Jul 012011
screenshot of an email inbox filled with spam

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I’ll admit it: I have an e-mail problem.

At this moment, there are 1,944 unanswered messages in the Inbox of my private account, and 2,730 in the Inbox of my public account. And that’s after taking a deep breath and deleting all the unanswered ones from 2008 and 2009, which I realized would be too embarrassing to answer anyway.

I’m a special case, of course. My e-mail address is published everywhere, and I write about a subject that’s among the most baffling in the world — technology. Many people write me in hopes of getting “what should I buy” advice, seeking “how do I fix it” information or just responding to something they’ve read.

Still, I’m not the only one with an e-mail problem. Among my friends, many have hundreds or thousands of messages sitting unanswered at this moment. It’s a broken system, for sure.

Yesterday, someone posted a Web site called emailcharter.org. It’s 10 principles that are designed to ease the problem.

This isn’t a new idea; you can find similar articles all over the Internet. (You can also find “zero-inbox” advocates online: people who advocate filing all e-mail every day, so you always leave work with an empty Inbox. To me, though, that’s just a self-fakeout. You’re just shuffling the same unanswered messages into folders.)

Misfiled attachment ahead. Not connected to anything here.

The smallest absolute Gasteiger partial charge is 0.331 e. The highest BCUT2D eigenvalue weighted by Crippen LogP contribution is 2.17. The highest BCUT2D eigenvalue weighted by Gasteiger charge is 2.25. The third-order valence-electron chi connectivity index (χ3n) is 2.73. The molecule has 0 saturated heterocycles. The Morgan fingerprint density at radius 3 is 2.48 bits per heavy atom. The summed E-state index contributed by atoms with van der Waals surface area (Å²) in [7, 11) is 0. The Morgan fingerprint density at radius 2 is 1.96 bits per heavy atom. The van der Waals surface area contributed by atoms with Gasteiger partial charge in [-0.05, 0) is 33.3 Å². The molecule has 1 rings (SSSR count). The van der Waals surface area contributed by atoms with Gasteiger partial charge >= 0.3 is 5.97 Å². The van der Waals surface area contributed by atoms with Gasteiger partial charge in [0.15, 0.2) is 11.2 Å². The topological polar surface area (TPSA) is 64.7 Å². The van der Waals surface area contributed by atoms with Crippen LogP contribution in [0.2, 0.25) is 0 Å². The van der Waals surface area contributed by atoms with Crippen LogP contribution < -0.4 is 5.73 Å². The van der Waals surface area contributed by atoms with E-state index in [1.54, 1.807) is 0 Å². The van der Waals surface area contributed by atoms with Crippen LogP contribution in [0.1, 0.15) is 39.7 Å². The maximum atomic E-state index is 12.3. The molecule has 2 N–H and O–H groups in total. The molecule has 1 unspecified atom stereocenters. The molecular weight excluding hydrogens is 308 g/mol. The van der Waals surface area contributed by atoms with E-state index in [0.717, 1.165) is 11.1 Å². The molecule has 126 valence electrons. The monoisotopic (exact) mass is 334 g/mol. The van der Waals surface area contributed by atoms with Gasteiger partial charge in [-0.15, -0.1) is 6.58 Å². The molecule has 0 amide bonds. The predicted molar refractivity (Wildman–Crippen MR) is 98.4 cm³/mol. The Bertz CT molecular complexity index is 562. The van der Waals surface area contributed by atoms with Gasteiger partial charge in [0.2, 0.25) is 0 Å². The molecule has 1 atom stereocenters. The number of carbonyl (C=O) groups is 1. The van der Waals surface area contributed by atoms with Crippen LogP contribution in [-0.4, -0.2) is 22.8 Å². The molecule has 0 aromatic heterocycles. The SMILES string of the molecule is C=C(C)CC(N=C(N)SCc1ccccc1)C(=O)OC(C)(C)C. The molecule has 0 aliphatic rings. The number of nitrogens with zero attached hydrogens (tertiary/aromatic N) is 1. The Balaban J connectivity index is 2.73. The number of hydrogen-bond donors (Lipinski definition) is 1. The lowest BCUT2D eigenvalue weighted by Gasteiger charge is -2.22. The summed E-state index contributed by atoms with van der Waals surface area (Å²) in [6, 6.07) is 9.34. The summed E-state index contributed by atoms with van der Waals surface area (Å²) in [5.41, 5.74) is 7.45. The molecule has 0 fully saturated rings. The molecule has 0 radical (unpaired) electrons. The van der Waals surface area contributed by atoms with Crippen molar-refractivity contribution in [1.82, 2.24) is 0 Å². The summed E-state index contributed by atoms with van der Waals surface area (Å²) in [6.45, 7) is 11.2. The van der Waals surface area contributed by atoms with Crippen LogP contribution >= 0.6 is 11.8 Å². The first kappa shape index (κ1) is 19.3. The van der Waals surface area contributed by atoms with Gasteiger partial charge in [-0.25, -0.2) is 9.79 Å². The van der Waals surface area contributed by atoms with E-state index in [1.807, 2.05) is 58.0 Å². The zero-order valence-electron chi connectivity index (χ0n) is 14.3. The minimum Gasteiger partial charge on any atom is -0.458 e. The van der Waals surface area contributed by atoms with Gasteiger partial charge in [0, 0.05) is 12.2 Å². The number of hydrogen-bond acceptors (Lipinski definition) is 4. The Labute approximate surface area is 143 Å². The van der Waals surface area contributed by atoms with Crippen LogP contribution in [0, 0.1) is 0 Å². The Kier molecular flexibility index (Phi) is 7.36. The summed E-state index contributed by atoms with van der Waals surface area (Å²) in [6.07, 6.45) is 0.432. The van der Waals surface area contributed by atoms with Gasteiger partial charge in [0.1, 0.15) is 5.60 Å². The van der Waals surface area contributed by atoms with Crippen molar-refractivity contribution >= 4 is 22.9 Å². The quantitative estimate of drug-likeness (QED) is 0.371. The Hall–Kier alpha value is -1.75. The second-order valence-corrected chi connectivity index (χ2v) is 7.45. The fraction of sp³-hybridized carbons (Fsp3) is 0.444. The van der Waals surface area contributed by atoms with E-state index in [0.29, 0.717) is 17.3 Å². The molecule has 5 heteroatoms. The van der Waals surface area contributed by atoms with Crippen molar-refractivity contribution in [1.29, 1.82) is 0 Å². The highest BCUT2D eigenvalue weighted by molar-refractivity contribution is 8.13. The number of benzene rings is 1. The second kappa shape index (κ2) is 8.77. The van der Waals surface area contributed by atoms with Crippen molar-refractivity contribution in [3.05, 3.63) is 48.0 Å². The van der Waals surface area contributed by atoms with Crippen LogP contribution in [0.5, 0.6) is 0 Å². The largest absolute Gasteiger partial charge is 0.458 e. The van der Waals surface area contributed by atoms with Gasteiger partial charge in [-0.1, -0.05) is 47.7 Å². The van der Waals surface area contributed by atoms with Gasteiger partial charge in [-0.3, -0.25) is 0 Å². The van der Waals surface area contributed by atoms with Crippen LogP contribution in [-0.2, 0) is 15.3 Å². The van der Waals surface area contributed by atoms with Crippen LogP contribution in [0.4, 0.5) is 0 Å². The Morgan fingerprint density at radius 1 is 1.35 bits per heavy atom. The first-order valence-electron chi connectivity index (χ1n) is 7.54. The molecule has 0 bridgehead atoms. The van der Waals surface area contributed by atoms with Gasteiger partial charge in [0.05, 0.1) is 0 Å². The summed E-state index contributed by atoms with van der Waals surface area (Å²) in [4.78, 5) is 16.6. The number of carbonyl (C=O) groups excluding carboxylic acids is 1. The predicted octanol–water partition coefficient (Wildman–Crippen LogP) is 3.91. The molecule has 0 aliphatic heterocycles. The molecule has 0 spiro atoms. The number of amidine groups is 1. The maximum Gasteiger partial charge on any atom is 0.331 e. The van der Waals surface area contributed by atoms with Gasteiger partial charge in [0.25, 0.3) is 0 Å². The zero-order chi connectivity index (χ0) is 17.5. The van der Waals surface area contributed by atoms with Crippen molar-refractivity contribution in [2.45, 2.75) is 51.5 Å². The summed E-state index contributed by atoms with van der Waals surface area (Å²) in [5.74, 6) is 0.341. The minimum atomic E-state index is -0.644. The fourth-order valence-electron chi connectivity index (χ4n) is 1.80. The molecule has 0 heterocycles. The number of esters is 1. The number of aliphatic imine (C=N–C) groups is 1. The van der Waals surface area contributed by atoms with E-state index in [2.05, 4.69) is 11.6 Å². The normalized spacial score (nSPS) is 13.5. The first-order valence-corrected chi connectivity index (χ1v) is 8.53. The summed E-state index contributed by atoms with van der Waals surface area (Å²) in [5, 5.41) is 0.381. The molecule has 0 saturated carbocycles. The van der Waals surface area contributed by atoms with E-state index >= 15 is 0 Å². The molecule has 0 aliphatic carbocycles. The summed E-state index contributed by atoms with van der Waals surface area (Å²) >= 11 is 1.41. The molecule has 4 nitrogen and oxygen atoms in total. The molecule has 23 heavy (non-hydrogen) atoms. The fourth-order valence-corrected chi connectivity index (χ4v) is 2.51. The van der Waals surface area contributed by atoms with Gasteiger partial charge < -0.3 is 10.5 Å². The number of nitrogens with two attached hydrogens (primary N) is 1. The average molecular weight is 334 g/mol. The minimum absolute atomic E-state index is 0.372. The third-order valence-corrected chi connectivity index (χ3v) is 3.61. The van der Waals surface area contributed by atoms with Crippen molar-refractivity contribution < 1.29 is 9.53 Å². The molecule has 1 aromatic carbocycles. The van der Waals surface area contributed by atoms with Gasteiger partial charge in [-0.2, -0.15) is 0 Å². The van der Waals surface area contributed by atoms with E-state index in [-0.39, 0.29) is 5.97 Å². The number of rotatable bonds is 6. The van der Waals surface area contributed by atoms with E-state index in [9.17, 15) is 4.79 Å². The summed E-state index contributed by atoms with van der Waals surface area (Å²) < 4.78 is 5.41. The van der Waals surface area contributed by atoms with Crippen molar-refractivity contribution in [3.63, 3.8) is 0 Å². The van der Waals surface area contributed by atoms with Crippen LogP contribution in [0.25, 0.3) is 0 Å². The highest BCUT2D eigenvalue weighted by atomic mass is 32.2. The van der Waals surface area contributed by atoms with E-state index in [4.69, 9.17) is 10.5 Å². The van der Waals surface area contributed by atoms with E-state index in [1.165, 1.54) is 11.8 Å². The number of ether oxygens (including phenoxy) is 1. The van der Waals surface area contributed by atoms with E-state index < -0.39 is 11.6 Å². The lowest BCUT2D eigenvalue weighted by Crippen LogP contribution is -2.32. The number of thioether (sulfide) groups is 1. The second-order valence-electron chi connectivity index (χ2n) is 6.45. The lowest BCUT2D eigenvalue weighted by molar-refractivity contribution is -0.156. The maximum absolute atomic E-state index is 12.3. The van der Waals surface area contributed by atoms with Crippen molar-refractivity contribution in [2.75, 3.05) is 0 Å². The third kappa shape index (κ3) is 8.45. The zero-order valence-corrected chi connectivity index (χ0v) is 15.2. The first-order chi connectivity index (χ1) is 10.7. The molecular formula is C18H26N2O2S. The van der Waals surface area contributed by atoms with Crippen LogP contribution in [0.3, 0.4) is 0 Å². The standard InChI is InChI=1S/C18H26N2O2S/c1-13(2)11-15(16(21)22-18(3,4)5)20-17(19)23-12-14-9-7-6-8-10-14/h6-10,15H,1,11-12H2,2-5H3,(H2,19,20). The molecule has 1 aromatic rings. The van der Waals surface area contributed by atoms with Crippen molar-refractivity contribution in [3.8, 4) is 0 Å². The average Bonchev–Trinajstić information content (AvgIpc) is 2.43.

What is new, though, is that the “someone,” in this case, is Chris Anderson, who runs the high-profile TED conferences. Both the speakers and the audiences for this conference are exactly the kind of well-known influencers — with bulging In boxes — that might help him start a movement.

The Charter site goes like this: “E-mail overload is something we are inadvertently doing to each other. You can’t solve this problem acting alone. You will end up simply ignoring, delaying, or rushing responses to many incoming messages, and risk annoying people or missing something great. That prospect is stressful.”

Instead, Mr. Anderson sets out 10 principles that he hopes the world will adopt. They range from the general (“Respect recipients’ time”) to the very specific (“If your e-mail message can be expressed in half a dozen words, just put it in the subject line, followed by EOM (= End of Message). This saves the recipient having to actually open the message”).

Read more . . .

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